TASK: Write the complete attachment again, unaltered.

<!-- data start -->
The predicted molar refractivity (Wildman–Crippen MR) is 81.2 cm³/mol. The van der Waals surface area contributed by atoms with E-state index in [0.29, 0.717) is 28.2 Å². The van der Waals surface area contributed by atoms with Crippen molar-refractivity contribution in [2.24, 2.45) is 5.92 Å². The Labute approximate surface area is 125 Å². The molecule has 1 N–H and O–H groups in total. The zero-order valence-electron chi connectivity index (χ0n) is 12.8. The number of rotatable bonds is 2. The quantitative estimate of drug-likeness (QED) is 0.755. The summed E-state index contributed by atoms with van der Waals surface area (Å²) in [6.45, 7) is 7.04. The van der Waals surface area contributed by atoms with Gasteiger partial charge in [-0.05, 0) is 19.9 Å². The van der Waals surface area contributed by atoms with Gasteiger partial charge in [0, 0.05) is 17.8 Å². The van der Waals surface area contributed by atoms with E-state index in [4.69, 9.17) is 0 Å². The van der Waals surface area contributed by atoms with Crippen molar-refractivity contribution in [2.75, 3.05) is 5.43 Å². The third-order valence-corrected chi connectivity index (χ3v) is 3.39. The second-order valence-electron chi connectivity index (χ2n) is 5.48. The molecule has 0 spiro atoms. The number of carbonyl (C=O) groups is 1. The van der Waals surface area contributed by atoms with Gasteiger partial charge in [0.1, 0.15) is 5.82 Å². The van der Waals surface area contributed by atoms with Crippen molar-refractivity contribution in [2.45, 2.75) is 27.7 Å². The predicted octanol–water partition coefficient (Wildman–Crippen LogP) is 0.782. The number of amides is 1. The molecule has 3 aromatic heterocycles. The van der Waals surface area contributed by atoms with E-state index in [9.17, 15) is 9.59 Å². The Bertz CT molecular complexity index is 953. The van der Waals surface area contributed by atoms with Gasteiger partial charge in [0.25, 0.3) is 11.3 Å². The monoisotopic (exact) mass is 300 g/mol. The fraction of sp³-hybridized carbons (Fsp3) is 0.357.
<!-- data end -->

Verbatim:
The predicted molar refractivity (Wildman–Crippen MR) is 81.2 cm³/mol. The van der Waals surface area contributed by atoms with E-state index in [0.29, 0.717) is 28.2 Å². The van der Waals surface area contributed by atoms with Crippen molar-refractivity contribution in [2.24, 2.45) is 5.92 Å². The Labute approximate surface area is 125 Å². The molecule has 1 N–H and O–H groups in total. The zero-order valence-electron chi connectivity index (χ0n) is 12.8. The number of rotatable bonds is 2. The quantitative estimate of drug-likeness (QED) is 0.755. The summed E-state index contributed by atoms with van der Waals surface area (Å²) in [6.45, 7) is 7.04. The van der Waals surface area contributed by atoms with Gasteiger partial charge in [-0.05, 0) is 19.9 Å². The van der Waals surface area contributed by atoms with Gasteiger partial charge in [0, 0.05) is 17.8 Å². The van der Waals surface area contributed by atoms with E-state index in [4.69, 9.17) is 0 Å². The van der Waals surface area contributed by atoms with Crippen molar-refractivity contribution in [2.75, 3.05) is 5.43 Å². The third-order valence-corrected chi connectivity index (χ3v) is 3.39. The second-order valence-electron chi connectivity index (χ2n) is 5.48. The molecule has 0 spiro atoms. The number of carbonyl (C=O) groups is 1. The van der Waals surface area contributed by atoms with Gasteiger partial charge in [0.1, 0.15) is 5.82 Å². The van der Waals surface area contributed by atoms with Crippen molar-refractivity contribution in [2.45, 2.75) is 27.7 Å². The predicted octanol–water partition coefficient (Wildman–Crippen LogP) is 0.782. The number of amides is 1. The molecule has 3 aromatic heterocycles. The van der Waals surface area contributed by atoms with E-state index in [9.17, 15) is 9.59 Å². The Bertz CT molecular complexity index is 953. The van der Waals surface area contributed by atoms with Gasteiger partial charge in [0.25, 0.3) is 11.3 Å². The monoisotopic (exact) mass is 300 g/mol. The fraction of sp³-hybridized carbons (Fsp3) is 0.357.